5'. In a dry gas meter, friction reducing means according to claim 1; wherein said means for feeding lubricant to the reservoir and for discharging lubricant reaching abovesaid-predetermined level includes a tube disposed beneath the valve plate with its inner end connected to an opening in the-bottom of the reservoir, the outer end of said tube extending through the meter casing and projecting upwardly to said predetermined level of lubricant within the reservoir, and a sealing cap fitted on said outer end of the tube.
6. In a dry gas meter, friction reducing means according to claim 5, wherein said outer end of the tube has a downwardly extending branch in addition to the upwardly projecting extension thereof, said downwardly extending branch projecting below the level of the bottom of said reservoir to permit draining of the lubricantfrom said reservoir, and a sealing cap fitted on said downwardly extending branch of the tube.
7. In a dry gas meter, friction reducing means according to claim 1; wherein said reservoir is defined by upstanding walls secured to the upper surface of the valve plate and surrounding the valve gratings.
8. In a dry gas meter, friction reducing means according to claim 7' wherein the meter includes stifiing boxes having side rods projecting through said valve plate and wherein the"- reservoir is formed with extensions leading to the stufling boxes through which the side rods project in order that those parts will be: supplied with lubricant.
9'. In a dry gas meter, friction reducing means according to claim 8; wherein said walls defining the reservoir have their upper edges rolled inwardly to overlie portions of said valve covers and thereby form guides to prevent lifting of the valve covers from the respective seats.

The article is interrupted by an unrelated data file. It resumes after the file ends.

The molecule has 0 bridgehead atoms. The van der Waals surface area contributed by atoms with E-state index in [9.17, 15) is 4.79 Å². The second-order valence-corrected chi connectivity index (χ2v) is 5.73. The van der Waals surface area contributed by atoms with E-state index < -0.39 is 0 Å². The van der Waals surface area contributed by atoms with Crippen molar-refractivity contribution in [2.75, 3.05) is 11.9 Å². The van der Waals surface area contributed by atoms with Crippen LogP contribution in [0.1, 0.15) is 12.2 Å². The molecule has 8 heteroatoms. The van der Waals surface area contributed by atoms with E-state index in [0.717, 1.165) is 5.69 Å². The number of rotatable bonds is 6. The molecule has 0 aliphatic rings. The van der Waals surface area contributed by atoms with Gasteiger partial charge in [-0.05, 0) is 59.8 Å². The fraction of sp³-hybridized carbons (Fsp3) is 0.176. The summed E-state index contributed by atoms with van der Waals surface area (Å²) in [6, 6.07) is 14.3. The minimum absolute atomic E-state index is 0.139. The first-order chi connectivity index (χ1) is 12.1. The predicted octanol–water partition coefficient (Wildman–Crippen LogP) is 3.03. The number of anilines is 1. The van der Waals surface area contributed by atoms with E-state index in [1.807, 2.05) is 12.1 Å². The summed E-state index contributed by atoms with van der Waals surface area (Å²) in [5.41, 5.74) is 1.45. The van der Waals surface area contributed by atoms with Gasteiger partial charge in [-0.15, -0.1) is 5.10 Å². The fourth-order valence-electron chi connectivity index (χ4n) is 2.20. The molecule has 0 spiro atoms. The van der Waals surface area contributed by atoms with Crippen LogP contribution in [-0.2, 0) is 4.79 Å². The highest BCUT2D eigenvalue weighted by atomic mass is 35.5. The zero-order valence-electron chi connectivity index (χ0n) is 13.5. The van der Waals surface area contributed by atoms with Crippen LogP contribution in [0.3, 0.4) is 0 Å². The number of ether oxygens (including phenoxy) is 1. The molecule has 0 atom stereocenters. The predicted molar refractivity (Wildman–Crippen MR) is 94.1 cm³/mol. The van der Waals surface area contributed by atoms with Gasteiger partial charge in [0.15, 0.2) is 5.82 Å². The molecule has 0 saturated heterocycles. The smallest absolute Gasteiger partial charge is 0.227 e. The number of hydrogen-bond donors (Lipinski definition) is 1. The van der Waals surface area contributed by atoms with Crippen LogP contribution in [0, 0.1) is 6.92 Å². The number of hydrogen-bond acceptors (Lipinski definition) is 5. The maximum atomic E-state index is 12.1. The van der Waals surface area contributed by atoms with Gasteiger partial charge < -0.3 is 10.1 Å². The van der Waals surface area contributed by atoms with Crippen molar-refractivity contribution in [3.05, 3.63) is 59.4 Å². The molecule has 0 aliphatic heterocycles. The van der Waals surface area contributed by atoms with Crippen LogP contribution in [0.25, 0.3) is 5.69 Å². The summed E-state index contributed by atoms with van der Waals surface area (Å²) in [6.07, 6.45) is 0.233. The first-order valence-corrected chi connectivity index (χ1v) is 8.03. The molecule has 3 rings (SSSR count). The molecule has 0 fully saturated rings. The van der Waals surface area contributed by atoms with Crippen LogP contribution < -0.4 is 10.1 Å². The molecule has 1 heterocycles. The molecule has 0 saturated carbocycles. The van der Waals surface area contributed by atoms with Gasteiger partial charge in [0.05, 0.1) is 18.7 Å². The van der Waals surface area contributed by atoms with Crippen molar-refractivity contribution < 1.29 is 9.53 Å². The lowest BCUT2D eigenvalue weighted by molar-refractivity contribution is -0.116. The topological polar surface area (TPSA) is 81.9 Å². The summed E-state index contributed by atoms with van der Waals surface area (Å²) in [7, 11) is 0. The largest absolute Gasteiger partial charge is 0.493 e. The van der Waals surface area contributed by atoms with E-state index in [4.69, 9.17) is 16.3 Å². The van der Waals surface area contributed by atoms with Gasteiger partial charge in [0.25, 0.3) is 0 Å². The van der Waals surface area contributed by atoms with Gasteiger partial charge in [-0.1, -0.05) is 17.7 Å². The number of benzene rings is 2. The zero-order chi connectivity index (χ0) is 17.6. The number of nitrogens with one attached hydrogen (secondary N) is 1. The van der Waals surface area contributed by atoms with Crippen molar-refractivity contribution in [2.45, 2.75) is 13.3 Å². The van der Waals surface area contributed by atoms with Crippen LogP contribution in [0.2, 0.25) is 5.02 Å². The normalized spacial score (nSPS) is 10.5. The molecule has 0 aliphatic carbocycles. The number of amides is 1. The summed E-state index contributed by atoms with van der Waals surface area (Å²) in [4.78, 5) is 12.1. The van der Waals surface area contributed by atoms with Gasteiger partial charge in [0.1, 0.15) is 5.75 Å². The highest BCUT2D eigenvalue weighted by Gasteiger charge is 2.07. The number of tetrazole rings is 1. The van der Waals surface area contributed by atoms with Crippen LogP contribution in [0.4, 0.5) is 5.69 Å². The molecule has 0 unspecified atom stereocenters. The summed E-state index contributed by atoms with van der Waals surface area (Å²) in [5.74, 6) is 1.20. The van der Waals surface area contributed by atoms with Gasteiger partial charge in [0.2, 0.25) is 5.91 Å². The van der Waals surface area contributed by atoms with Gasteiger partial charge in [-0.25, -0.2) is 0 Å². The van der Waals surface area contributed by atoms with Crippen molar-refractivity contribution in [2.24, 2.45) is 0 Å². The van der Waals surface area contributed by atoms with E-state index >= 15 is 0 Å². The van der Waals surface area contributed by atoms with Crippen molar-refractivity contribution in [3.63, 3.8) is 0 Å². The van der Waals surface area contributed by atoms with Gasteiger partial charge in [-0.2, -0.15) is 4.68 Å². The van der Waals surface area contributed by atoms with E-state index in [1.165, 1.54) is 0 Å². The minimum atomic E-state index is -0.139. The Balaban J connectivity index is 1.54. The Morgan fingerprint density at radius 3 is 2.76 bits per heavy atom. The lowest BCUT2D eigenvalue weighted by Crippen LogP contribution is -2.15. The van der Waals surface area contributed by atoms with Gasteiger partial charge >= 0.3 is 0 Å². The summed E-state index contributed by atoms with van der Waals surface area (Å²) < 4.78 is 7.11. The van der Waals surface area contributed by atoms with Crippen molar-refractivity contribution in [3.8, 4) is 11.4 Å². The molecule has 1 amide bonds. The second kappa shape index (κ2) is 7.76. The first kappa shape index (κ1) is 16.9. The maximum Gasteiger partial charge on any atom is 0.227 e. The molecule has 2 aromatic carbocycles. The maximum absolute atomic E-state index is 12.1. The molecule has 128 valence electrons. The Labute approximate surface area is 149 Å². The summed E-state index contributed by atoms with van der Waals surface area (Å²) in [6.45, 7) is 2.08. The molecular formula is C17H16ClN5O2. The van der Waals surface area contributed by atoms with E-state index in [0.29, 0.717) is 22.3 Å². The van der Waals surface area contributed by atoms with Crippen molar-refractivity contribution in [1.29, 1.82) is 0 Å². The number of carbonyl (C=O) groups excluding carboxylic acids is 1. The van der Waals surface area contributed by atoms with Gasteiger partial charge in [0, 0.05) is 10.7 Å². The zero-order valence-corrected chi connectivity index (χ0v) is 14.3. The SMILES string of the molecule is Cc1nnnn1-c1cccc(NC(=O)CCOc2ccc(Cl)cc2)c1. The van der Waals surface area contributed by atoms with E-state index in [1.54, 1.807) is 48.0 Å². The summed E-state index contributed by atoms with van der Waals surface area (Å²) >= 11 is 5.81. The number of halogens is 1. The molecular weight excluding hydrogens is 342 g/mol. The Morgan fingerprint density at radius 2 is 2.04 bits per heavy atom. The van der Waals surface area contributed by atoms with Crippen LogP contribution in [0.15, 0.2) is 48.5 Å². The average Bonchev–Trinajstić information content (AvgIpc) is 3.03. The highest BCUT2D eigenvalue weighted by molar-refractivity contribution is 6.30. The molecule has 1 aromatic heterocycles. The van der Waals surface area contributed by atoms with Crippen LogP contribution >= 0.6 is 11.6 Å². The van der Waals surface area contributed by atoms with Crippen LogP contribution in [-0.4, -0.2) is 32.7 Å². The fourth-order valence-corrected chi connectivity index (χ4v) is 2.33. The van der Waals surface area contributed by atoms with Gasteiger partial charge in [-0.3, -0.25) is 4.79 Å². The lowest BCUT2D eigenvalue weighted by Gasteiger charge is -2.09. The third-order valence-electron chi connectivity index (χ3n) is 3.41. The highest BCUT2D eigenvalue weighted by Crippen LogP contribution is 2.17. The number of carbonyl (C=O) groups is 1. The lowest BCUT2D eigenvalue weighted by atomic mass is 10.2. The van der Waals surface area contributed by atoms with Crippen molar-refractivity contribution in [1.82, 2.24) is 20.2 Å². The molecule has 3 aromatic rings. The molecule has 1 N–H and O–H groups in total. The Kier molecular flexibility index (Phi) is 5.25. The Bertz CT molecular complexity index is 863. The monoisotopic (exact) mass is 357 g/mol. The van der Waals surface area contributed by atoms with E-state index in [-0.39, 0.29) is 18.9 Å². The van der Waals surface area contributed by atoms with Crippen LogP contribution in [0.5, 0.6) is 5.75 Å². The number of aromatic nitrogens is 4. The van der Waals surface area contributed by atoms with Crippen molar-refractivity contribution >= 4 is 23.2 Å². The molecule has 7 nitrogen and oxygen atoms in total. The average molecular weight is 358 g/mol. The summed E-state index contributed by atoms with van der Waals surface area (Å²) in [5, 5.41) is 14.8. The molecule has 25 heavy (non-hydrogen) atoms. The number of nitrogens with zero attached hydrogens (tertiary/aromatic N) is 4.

10. In a dry gas meter including a casing; a valve plate within said casing, valve gratings on said valve plate, and means for reducing the friction of the operating parts comprising a reservoir located about said valve gratings, means for feeding lubricant to said reservoir from the outside of said meter casing, overflow means communicating with said reservoir and opening upward 1y at one end at a predetermined level above the upper surface of said gratings to discharge lubricant from said reservoir which reaches above said predetermined level whereby the level of the lubricant in the reservoir may be maintained at a suitable height to ensure that there is an adequate supply of lubricant to the bearing surfaces of the valves, and valve covers on said valve gratings, each of said valve covers comprising a bearing member of such size that it completely surrounds the ports of the related valve grating in all positions of the travel of the valve cover and having; at least; three ports therein and a housing on said bearing member covering atileast .the-intennediate-oneof said threeports in the bearing member.